A lawsuit brought by a landlord to evict a tenant from rental property.
A claim by a creditor in bankruptcy for which a specific value has not been determined.
A claim or debt for which a creditor holds no special assurance of payment. A debt for which credit was extended based solely upon the creditor’s assessment of the debtor’s future ability to pay.
A transfer of a debtor’s property with the debtor’s consent.
Office of Minnesota Attorney General Lori Swanson
445 Minnesota Street, Suite 1400
St. Paul, MN 55101
(651) 296-3353 (Twin Cities Calling Area)
(800) 657-3787 (Outside the Twin Cities)
TTY: (651) 297-7206 or TTY: (800) 366-4812
(for help with consumer questions or to file a consumer complaint)
Better Business Bureau of Minnesota and North Dakota
220 South River Ridge Circle
Burnsville, MN 55337
(651) 699-1111 or (800) 646-6222
(for help with consumer questions, to file a complaint, or to check the complaint data about a company)
U.S. Government Publishing Office
(to review and order hundreds of federal government publications)
Minnesota Department of Commerce
Financial Institution Divisions – Banking
85 7th Place East, Suite 280
St. Paul, MN 55101
(651) 539-1570 (local)
(800) 657-3602 (Greater MN only)
(to file a complaint about a state chartered bank or other state chartered financial institution)
Minnesota State Bar Association
(for attorney referrals statewide)
Hennepin County (612) 752-6666
Ramsey County (651) 224-1775
(for attorney referrals in the above counties)
Federal Trade Commission
Bureau of Consumer Protection
600 Pennsylvania Avenue NW
Washington, DC 20580
TTY: (866) 653-4261
(for help with entities regulated by the FTC, such as finance companies, stores, auto dealers, mortgage companies, and credit reporting agencies)
National Credit Union Administration
Office of Public and Congressional Affairs
1775 Duke Street
Alexandria, VA 22314
(for help with federally chartered credit unions)
National Foundation for Credit Counseling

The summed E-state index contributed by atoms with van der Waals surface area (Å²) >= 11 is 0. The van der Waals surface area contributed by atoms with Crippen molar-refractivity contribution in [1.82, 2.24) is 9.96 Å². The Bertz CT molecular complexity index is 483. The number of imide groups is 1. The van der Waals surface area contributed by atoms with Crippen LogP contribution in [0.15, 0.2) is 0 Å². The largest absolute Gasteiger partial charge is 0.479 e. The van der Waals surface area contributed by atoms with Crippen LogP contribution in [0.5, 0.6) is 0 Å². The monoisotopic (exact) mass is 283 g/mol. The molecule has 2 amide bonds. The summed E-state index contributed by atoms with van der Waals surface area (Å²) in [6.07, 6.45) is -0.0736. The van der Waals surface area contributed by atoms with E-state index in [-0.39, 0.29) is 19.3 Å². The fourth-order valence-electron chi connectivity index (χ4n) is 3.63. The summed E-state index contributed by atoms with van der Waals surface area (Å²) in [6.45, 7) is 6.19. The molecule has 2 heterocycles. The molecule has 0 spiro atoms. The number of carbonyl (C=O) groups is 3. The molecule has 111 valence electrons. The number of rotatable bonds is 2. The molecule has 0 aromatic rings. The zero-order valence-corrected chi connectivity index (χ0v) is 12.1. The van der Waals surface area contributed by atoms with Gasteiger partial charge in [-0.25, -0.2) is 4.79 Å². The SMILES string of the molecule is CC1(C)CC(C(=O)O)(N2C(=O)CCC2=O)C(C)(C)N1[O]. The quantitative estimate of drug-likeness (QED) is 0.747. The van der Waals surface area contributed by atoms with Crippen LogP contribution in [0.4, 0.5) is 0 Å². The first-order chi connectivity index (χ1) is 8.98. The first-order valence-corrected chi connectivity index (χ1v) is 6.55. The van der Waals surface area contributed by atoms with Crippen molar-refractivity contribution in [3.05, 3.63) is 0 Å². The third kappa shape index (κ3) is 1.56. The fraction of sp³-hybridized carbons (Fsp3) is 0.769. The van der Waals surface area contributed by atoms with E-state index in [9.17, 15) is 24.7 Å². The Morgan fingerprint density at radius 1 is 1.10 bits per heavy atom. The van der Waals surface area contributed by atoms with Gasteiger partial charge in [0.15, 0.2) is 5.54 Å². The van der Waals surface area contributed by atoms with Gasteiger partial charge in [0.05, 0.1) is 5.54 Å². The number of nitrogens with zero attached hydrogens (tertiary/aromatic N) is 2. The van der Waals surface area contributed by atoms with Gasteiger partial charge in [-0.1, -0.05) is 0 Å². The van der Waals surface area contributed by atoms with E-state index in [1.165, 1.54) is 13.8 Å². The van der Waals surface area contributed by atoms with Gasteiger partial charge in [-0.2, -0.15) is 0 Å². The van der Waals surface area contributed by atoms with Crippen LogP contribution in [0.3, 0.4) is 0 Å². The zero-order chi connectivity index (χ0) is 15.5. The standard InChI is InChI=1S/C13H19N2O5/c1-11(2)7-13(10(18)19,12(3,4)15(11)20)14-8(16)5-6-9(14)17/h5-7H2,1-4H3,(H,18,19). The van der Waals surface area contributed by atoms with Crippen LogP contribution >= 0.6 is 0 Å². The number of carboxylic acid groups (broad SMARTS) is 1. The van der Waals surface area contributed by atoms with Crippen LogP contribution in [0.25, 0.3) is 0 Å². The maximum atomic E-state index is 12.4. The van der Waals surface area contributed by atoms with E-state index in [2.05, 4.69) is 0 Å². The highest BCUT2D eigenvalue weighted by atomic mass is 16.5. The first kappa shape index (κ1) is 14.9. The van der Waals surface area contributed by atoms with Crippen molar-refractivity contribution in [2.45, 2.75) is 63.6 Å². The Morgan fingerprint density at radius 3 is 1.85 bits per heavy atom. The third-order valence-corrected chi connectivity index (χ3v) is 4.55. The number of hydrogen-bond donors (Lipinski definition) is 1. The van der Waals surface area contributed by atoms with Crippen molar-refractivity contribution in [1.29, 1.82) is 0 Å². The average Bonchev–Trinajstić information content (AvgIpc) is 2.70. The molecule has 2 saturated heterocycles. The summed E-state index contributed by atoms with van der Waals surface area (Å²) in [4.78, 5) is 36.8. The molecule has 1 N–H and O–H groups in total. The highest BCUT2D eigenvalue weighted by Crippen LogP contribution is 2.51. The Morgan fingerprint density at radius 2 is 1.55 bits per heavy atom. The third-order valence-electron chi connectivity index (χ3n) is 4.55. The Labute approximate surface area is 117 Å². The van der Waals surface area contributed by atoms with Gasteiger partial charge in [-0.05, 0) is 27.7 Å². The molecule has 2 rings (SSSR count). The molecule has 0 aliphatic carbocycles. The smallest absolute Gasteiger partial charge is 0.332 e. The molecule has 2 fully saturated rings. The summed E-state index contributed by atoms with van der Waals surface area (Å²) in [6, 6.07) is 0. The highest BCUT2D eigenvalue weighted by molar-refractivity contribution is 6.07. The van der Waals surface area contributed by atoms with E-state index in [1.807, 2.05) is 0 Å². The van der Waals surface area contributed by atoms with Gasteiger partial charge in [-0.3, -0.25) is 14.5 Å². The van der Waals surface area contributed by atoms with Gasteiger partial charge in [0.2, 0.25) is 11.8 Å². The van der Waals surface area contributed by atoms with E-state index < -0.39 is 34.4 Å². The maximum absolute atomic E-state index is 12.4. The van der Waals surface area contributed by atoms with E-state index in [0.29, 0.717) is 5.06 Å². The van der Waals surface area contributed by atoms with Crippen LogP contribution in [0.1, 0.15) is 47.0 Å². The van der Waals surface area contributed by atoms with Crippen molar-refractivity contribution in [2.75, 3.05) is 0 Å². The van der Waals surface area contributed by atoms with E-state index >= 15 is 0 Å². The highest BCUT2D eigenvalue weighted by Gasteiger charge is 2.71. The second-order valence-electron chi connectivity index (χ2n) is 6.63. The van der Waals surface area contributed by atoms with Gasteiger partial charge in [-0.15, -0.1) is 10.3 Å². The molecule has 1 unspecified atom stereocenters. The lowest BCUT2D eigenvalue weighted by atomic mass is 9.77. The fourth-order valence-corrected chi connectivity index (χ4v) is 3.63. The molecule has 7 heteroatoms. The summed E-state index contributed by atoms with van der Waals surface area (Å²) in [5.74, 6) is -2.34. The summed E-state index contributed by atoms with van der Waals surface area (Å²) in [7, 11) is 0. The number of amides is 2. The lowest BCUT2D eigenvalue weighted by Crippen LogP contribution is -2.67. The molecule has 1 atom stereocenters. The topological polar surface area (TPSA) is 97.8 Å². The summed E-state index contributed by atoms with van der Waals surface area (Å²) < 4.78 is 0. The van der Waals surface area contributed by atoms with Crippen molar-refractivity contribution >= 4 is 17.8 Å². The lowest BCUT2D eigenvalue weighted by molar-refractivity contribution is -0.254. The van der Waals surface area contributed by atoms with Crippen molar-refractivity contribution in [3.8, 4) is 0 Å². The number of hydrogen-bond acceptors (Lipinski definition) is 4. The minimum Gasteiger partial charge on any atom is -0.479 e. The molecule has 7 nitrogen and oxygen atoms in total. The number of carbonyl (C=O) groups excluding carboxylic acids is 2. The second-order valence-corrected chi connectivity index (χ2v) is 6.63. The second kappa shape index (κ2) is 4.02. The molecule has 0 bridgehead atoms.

(for help with money management, budgeting, and debt counseling)
Annual Credit Report Request Service
P.O. Box 105281
Atlanta, GA. 30348
P.O. Box 749241
Atlanta, GA 30348
P.O. Box 2002
Allen, TX 75013
P.O. Box 1000
Chester, PA 19022
Consumer Financial Protection Bureau
P.O. Box 2900
Clinton, IA 52244
(for consumer information and help with entities regulated by the CFPB, such as banks, mortgage companies, and financial institutions)
Lutheran Social Services Financial Counseling
424 West Superior Street, Suite 600
Duluth, MN 55802
(218) 529-2227 or (888) 577-2227
(for consumer information from many federal government agencies)
Board of Governors of the Federal Reserve System
Federal Reserve Consumer Help Center
P.O. Box 1200
Minneapolis, MN 55480
(investigates consumer complaints against Minnesota chartered banks that are members of the Federal Reserve System)
Office of the Comptroller of the Currency
Customer Assistance Group
1301 McKinney Street, Suite 3450
Houston, TX 77010
(for help with banks it has the authority to regulate, such as banks with “national” in the name or N.A. after the name)
Federal Deposit Insurance Corporation
Consumer Response Center
1100 Walnut Street Box #11
Kansas City, MO 64106
(for help with banks it has the authority to regulate, such as state-chartered banks that are not members of the Federal Reserve System)